California cotton fields, Where labor camps were filled with weary men with broken dreams. California cotton fields, As close to wealth as Daddy ever came.
- "California Cotton Fields," by Merle Haggard
A young Emmylou Harris, her long, straight hair falling over a fringed leather jacket, strums a guitar on the darkened stage of North Hollywood's legendary Palomino Club. She is joined by Linda Ronstadt, fabulously arrayed in a boy-scout uniform, who clenches the neck of the guitar as if she is holding Emmylou's hand. They are both laughing, caught in a communal moment of song by one of their own, the folk musician and photographer Henry Diltz.
This is one of the iconic images now on view at the Annenberg Space for Photography's exhibit, "Country: Portraits of an American Sound" (running now through Sept. 28). A free retrospective that spans the history of modern country music, the show features a short documentary and iconic prints of country stars like Mother Maybelle Carter, Hank Williams and Dolly Parton. More importantly, it helps reveal Southern California's often forgotten country music history. Featured photographers include Los Angeles-based Leigh Wiener, whose portraits of Johnny Cash in his L.A. studio defined country's rebellious spirit. There is also a series by the whimsical Henry Diltz, whose images of the California country rock troubadours of the late '60s and early '70s helped immortalize a generation.
Other events this summer enhance the revelation. On July 19th, KCRW, inspired by the show at the Annenberg, will kick off Country in the City, three free, family friendly concerts in Century Park, featuring country legends including Greg Allman, and modern masters like Shelby Lynne and Sturgill Simpson. At the Grammy Museum, "California Dreamin': The Sound of Laurel Canyon 1965-1977" explores the music and style of artists heavily influenced by country, such as the Byrds, Eagles and Crosby, Stills and Nash. All these shows should come as no surprise to those schooled in the history of country music. California, the wild west of dreamers and desperadoes, has a strong and important country tradition that sprang out of the desire of the newly displaced to form communities.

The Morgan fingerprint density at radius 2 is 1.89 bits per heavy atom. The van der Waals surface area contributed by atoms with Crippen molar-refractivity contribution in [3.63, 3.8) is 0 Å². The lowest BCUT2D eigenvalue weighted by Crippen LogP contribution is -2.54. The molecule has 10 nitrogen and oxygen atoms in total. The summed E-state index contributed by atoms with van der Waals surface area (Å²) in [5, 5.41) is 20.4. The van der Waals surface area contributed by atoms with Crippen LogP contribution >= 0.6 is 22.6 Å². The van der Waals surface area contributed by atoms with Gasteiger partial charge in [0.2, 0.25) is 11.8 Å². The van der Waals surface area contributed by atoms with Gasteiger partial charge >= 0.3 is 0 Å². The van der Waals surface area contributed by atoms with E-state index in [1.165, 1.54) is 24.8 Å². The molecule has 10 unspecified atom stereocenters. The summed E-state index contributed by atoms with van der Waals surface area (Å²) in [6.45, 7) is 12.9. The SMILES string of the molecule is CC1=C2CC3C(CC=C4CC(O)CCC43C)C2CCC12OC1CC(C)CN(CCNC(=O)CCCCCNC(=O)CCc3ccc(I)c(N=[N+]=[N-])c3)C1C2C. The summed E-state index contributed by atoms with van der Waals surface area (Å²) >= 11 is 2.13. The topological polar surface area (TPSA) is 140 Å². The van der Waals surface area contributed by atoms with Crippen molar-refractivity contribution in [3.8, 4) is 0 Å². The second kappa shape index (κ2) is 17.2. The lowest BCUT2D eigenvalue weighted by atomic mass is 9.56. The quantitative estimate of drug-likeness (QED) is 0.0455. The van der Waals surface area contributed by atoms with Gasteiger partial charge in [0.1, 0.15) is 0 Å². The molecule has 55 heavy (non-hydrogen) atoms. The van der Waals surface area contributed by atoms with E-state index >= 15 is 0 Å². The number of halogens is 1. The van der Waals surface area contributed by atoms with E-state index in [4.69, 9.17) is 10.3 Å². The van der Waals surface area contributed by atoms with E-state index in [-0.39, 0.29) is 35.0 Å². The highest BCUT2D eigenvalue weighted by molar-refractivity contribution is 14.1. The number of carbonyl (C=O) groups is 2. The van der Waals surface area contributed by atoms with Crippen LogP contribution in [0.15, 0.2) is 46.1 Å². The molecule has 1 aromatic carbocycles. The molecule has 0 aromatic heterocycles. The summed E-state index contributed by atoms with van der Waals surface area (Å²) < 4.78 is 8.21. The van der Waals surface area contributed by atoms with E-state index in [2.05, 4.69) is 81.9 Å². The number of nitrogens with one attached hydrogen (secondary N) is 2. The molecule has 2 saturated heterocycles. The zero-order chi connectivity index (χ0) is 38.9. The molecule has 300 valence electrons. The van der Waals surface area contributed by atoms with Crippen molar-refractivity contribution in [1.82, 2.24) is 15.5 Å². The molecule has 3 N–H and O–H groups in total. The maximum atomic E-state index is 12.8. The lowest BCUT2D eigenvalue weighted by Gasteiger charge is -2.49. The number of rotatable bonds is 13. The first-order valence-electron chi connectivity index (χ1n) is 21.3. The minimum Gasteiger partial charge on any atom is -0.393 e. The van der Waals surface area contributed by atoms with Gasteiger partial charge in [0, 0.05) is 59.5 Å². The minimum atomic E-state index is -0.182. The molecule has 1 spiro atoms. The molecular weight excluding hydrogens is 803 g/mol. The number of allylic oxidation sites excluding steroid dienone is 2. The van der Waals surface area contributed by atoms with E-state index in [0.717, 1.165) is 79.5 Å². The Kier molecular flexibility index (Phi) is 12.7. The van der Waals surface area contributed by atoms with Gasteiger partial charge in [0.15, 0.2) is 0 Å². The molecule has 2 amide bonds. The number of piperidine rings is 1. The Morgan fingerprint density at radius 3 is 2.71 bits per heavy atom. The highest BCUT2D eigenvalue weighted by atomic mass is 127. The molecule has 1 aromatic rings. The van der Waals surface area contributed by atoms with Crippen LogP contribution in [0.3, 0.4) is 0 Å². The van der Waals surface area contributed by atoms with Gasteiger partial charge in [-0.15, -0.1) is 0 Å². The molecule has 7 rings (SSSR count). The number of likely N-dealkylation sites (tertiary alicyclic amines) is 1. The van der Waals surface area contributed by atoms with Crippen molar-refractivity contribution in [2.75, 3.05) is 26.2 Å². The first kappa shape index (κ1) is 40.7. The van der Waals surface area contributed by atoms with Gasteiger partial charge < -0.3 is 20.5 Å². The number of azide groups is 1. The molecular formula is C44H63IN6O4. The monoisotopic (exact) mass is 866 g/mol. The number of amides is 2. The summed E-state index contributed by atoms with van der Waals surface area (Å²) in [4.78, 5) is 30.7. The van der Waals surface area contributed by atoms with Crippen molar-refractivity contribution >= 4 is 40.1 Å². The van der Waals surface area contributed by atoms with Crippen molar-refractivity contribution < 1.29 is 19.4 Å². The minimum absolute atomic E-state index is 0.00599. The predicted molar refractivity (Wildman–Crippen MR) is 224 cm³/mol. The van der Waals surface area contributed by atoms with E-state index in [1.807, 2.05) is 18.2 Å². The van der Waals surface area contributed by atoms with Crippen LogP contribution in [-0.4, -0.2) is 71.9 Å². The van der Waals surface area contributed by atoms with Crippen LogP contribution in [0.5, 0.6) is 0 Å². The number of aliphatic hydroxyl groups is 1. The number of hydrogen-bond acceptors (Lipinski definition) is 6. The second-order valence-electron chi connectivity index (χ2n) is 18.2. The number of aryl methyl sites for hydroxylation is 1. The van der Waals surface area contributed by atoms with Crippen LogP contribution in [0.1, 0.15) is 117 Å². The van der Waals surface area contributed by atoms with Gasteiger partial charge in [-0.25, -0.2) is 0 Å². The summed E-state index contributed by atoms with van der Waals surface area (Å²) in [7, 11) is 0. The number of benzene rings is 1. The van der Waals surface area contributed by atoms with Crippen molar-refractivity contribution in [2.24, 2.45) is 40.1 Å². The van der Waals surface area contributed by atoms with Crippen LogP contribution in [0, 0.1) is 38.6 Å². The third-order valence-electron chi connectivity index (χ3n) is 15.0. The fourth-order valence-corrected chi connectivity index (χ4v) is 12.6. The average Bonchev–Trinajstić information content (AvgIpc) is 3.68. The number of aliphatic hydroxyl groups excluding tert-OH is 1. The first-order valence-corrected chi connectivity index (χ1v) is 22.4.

The story of country in California begins in the San Joachin Valley, in the dusty, working class town of Bakersfield. Depression-era migrants, fleeing the despair of 1930s Oklahoma, Arkansas and Texas, arrived in the fertile Central Valley in droves. Lured by the promise of jobs in agriculture and oil, they brought with them country-bluegrass traditions that stretched back decades. Local musician Tommy Collins recalled; "There's quite a history to the camaraderie that developed between those Dust Bowl people. They weren't apt to go for fancy music."
In smoky, tough honky tonks across the Central Valley and Los Angeles, this camaraderie produced "The Bakersfield Sound." Unvarnished, rough and rowdy musicians blended electric guitars, Norento music, and swing beats with traditional country narratives of drinkin', lovin' and leavin' to create a sound that rocked more than it crooned. Buck Owens (later of Hee Haw fame) and his Buckaroos rose to national prominence in the '60s using a Fender Telecaster, drum beat and steel guitar on songs like "Act Naturally." Bakersfield's crown-prince was a handsome, ex-con named Merle Haggard, whose powerful anthems like "Oakie from Muskogee" spoke for the often voiceless California working class population. In "Country: Portraits of an American Sound's" complementary documentary, Haggard recalls Johnny Cash once told him; "Merle, you're everything people think I am."